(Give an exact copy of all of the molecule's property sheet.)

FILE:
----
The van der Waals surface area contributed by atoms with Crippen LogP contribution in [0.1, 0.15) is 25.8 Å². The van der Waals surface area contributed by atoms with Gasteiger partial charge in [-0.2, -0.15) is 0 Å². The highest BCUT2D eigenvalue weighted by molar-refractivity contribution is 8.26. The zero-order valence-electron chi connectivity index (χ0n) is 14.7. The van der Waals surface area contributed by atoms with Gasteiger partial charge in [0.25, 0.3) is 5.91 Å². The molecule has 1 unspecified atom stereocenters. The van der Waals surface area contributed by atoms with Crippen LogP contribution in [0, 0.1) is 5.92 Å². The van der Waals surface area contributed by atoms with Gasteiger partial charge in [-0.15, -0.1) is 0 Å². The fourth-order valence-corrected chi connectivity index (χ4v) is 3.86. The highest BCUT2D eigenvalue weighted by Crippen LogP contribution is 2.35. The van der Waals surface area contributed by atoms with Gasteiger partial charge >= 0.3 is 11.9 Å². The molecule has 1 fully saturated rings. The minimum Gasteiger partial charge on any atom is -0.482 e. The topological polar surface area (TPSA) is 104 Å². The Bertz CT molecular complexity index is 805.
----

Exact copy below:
The van der Waals surface area contributed by atoms with Crippen LogP contribution in [0.1, 0.15) is 25.8 Å². The van der Waals surface area contributed by atoms with Gasteiger partial charge in [-0.2, -0.15) is 0 Å². The highest BCUT2D eigenvalue weighted by molar-refractivity contribution is 8.26. The zero-order valence-electron chi connectivity index (χ0n) is 14.7. The van der Waals surface area contributed by atoms with Gasteiger partial charge in [0.25, 0.3) is 5.91 Å². The molecule has 1 unspecified atom stereocenters. The van der Waals surface area contributed by atoms with Crippen LogP contribution in [0, 0.1) is 5.92 Å². The van der Waals surface area contributed by atoms with Gasteiger partial charge in [-0.15, -0.1) is 0 Å². The fourth-order valence-corrected chi connectivity index (χ4v) is 3.86. The highest BCUT2D eigenvalue weighted by Crippen LogP contribution is 2.35. The van der Waals surface area contributed by atoms with Gasteiger partial charge >= 0.3 is 11.9 Å². The molecule has 1 fully saturated rings. The minimum Gasteiger partial charge on any atom is -0.482 e. The topological polar surface area (TPSA) is 104 Å². The Bertz CT molecular complexity index is 805.